A treasure island of piano music — Spiegel Online
The Grand Piano label continues to uncover gems of the piano repertoire. — Fanfare

GLASS, Philip (b. 1937)


  • Nicolas Horvath, piano

This program reverses time, revealing the Metamorphosis in Glass’s work from his 1980s film and theatre transcriptions, through The Olympian composed for the Los Angeles Olympiad, to rarities such as the dreamlike Coda. The Trilogy Sonata highlights Glass’s renowned operas from the celebratory Akhnaten Dance to the stately Satyagraha and landmark Einstein on the Beach. The dazzling pulse-patterns of Two Pages make it a milestone of minimalism, while the Sonatina No. 2 is a pre-minimalist work composed under the influence of Darius Milhaud.


Metamorphosis I (1988) (00:07:17)
Metamorphosis II (1988) (00:07:15)
Metamorphosis III (1988) (00:03:29)
Metamorphosis IV (1988) (00:09:57)
Metamorphosis V (1988) (00:06:00)
The Olympian - Lighting of the Torch and Closing (version for piano) (1984) (00:03:23)
The Late, Great Johnny Ace: Coda (1982) * (00:02:01)
A Secret Solo (1977) * (00:02:07)
Trilogy Sonata (arr. P. Barnes for piano) (2000) (00:01:00 )
III. Akhnaten, Act II Scene 3: Dance (00:05:06)
II. Satyagraha, Act III: Conclusion (00:08:39)
I. Einstein on the Beach: Knee Play No. 4 (00:06:08)
Two Pages (1969) (00:12:50)
Piano Sonatina No. 2 (1959) * (00:02:51)
* World Première Recording
Total Time: 01:17:03

The Artist

Horvath, Nicolas Recognised as a leading interpreter of Liszt’s music, Nicolas Horvath has in recent years become one of the most sought-after pianists of his generation. Holder of a number of awards, including first prize of the Scriabin and the Luigi Nono International Competitions, he frequently organizes events and concerts of unusual length, sometimes over twelve hours, such as Philip Glass’ complete piano music or Erik Satie’s Vexations, and composers from a number of countries have written for him. Nicolas Horvath is a Steinway artist.

The Composer

Philip Glass (b. 1937) discovered “modern” music while working as a teenager in his father’s Baltimore record shop. When he graduated with a master’s degree in composition from Juilliard in 1962, he had studied with William Bergsma, Vincent Persichetti and Darius Milhaud. His early works subscribed to the twelve-tone system and other advanced techniques. But in spite of some success (including a BMI Award and a Ford Foundation Grant), he grew increasingly dissatisfied with his music. “I had reached a kind of dead end. I just didn’t believe in my music anymore,” he said. A 1964 Fulbright Scholarship brought him to Paris, where he studied with Nadia Boulanger and met Ravi Shankar, the Indian sitar virtuoso. In their different ways, those two individuals transformed his work. Boulanger, in his words, “completely remade my technique,” and Shankar introduced him to “a whole different tradition of music that I knew nothing about.” He rejected his previous concepts and developed a system in which the modular form and repetitive structure of Indian music were wedded to traditional Western ideas of melody and simple triadic harmony.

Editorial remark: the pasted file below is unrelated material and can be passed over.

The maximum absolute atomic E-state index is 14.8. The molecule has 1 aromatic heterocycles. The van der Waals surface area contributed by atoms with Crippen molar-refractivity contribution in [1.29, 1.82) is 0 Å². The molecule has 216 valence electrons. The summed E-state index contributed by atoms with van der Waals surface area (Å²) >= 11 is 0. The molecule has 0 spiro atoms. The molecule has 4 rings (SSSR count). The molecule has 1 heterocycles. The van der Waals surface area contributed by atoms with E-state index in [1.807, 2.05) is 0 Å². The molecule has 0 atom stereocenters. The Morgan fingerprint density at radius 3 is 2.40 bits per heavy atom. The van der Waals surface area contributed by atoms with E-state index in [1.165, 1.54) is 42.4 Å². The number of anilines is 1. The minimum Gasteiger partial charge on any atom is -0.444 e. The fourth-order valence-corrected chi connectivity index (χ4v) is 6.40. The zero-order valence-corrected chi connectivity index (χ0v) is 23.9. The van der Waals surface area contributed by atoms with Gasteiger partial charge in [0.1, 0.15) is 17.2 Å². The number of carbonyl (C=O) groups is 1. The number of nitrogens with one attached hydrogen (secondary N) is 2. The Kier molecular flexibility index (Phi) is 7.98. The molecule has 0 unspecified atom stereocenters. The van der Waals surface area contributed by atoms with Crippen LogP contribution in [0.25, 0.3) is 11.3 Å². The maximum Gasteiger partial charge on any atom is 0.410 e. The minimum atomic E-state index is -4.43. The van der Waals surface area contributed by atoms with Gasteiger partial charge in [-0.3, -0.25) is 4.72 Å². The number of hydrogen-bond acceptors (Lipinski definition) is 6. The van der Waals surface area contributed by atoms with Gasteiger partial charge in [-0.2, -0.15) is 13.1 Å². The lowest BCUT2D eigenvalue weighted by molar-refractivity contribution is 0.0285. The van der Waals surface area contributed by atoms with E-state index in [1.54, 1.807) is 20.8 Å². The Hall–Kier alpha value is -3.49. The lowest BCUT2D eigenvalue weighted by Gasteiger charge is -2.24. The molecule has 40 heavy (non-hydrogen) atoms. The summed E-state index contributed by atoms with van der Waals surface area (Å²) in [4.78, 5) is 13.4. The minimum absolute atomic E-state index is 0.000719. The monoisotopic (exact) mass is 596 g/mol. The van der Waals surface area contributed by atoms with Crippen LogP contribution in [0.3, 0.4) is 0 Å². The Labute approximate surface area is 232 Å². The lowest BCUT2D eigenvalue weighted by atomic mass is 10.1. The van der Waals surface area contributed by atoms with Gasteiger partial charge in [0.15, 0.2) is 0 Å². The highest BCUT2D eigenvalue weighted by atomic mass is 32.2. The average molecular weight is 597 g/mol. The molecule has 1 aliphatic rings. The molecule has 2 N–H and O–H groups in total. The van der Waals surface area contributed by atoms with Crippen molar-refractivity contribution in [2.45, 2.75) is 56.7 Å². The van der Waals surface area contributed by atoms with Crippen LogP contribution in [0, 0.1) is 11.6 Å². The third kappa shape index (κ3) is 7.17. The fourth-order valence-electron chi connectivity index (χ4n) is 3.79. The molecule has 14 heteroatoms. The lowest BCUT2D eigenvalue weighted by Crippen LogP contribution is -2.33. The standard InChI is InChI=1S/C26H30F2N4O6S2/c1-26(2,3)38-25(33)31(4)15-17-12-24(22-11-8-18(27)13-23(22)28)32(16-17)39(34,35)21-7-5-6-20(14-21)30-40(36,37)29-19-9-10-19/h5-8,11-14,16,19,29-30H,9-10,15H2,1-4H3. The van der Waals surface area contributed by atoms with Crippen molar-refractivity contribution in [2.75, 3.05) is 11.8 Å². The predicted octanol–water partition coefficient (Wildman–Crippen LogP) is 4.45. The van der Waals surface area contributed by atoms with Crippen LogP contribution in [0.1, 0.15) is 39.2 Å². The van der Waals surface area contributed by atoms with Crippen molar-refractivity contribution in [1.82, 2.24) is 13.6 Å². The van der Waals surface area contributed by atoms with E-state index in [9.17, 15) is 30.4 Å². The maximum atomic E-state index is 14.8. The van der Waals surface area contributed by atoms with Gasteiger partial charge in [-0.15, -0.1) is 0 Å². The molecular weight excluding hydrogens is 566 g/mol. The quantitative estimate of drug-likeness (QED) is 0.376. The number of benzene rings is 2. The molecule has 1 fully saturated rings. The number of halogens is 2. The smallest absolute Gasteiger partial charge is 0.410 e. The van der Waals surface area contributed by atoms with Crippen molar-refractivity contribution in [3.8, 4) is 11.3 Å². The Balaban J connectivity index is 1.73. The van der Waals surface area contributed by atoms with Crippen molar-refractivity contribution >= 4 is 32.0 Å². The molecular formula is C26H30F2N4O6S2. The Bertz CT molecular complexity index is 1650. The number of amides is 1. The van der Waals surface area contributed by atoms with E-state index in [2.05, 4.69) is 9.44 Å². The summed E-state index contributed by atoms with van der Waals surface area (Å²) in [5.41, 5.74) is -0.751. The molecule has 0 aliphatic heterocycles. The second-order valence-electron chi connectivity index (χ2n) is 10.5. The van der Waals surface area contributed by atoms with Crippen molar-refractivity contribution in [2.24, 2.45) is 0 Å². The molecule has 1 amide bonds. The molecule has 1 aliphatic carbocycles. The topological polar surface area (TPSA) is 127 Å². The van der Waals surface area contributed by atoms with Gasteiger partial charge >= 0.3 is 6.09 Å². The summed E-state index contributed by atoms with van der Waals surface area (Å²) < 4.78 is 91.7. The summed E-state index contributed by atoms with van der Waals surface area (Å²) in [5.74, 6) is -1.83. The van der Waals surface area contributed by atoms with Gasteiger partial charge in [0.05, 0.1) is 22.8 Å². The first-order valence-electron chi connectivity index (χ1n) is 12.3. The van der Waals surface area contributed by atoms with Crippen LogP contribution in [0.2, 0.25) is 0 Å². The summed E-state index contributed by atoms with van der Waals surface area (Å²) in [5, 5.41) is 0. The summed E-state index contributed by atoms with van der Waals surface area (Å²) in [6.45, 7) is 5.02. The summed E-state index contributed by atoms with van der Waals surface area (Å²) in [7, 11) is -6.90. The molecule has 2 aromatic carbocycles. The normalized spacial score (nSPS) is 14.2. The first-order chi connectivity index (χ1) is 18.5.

After returning to the United States in 1967, he formed the Philip Glass Ensemble: three saxophonists (doubling on flutes), three keyboard players (including himself), a singer and a sound engineer. Embraced by the progressive art and theatrical community in New York City during the early 1970s, the Ensemble performed in art galleries, artist lofts and museum spaces rather than traditional performing art centres. It soon began to tour and make recordings, providing Glass with a stage on which to première and promote his ever-growing catalogue of works. It established him as a contemporary voice with something personal and thought-provoking to say, and since those heady early days he has never looked back. Although he has sometimes been labelled a “minimalist” along with composers such as Steve Reich and Terry Riley, Glass rejects the term.


“…performances are fine and demonstrate as always Horvath’s intense, almost romantic expressive choices for the music. Glass’s music benefits from this approach very nicely.” – American Record Guide

“Young pianist Nicolas Horvath has a very impressive reputation as a Liszt interpreter. …At the keyboard he extracts thematic material from the rotating structures that Glass sets spinning like so many Buddhist prayer wheels. In doing so he compels the listener to experience the music more melodically than its hypnotic patterns might otherwise allow. This kind of versatility makes Horvath a compelling interpreter and presents the repertoire in a deeply engaging and listenable way.” – The WholeNote

“This Nicolas Horvath program reverses time, revealing the metamorphosis in Glass’s work from his 1980s film and theatre transcriptions, through The Olympian composed for the Los Angeles Olympiad, to rarities such as the dream-like Coda.” – Midwest Tape